The White House
As of July 1, student loan interest rates across the nation doubled from 3.4 percent to 6.8 percent. The rate inflation comes amidst a recovery from one of America’s most impacting recessions.
The United States Congress debated on student interest rates for months prior to the hike, ultimately failing to find a middle ground between the left and right. With the July 1 deadline passing, the average student that takes out loans will pay roughly $2,600 more.
“It is really ridiculous that congress has allowed student rates to double. It is especially annoying because the differences between the democrat and republican plans are not that great,“ said Jared Polis, Colorado Congressman.
According to Polis, a proposal from President Obama would provide a 10-year bill that would keep student interest rates slightly above three percent, a proposal that lines up similarly with the republican proposal.
“The President’s proposal is very good. Its closer to the republicans than the democratic proposal,” Polis said. “There is a very bridgeable difference between President Obama’s plan and the house republican plan. Its just a matter of finding that common ground.”
Student loans do not immediately impact the wallets of students. The loan rates’ will take effect after students graduate from their institution.
According to the CSU Financial Aid office, roughly 9,000 CSU students borrow subsidized loans in order to attend the university. The loan rate increase will cost students significantly more than those who took loans prior to July 1.
“If a student leaves having borrowed the full $23,000 for which they’re eligible, they will pay about $30 more per month at the new rate,” said Tom Biedscheid, CSU’s Director of Student Financial Services.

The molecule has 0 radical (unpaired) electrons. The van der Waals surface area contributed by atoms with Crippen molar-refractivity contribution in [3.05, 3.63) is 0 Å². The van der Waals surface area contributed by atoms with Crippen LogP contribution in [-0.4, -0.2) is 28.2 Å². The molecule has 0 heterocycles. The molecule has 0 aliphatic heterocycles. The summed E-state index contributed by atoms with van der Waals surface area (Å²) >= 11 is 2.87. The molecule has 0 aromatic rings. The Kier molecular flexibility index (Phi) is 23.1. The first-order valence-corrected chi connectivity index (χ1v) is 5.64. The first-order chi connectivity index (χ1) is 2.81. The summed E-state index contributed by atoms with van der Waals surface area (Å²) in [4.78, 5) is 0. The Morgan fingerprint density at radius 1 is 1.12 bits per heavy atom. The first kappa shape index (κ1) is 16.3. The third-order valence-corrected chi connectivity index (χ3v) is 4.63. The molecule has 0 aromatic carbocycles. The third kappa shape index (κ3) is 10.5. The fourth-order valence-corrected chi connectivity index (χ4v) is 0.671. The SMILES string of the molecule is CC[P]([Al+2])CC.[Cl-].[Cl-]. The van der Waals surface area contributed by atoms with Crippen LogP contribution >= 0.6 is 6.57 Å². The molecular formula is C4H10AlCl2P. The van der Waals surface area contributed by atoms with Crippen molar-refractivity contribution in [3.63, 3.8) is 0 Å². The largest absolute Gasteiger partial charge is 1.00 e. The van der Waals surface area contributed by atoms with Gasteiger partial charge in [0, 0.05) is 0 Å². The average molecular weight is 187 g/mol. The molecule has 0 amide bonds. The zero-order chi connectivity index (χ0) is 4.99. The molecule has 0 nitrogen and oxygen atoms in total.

CSU officials expressed their dissatisfaction in Congress’ lack of action taken to keep rates low.
“Our concern is that the impact will be felt most by our lowest income students. They typically have to borrow more to pay for school so they end up paying more after graduation. We work hard to limit borrowing as much as possible. This rate hike makes our efforts to support responsible borrowing that is much more difficult,” Biedscheid said.
“Providing access to a college education is an essential tenet of our land-grant mission,” said Rick Miranda, CSU Provost and Executive Vice President. “Any action that Congress could take to reduce the financial hurdles a student faces in getting their college (degree) would be welcome.”
“Theres plenty of blame to go around,” Polis said. “It goes on democrats and republicans to work out their differences. They had plenty of time to do it and they could have just met at the halfway point of their 2 proposals, and rates wouldn’t have doubled.”
Students at CSU had mixed emotions on the news of loan rates doubling. While the financial impact will be felt by all who utilize loans, the impact they let it have on their college experience varied.
“(The increase) pretty much changes my plan of having everything paid off by age 30 – I’ll have to take out a loan this year under the new rate,” said Natalie Hansen, a graduate student at CSU, in a tweet to the Collegian.
Others realized the loan rate hike would impact them no matter what.
“(I) still need the loan, still have to take it. Just a few thousand more dollars will be gone down the drain,” said Res Stecker, a Senior International Studies major, in a tweet to the Collegian.
CSU has reached out to Colorado congressional representatives in hope of bringing a sense of urgency to the topic. With rates set on the national level, universities nationally have little power in relieving students of more financial debt.
“Since the increase loan cost does not occur until after students leave CSU, there is nothing (CSU) can do now,” Biedscheid said.
Until a new bill is proposed and approved through Congress, rates will remain at 6.8 percent. The negotiations and debate in Washington D.C. have dissolved temporarily. However, according to Polis, a sense of necessity for lower rates will ultimately revive the discussion.
“I think congress needs to hear from students and their families that this is completely unacceptable. It needs that urgency to take action. Action would provide a logical compromise that would have rates around 3 to 3.5 percent,” Polis said.
Content Producer Dillon Thomas can be reached at firstname.lastname@example.org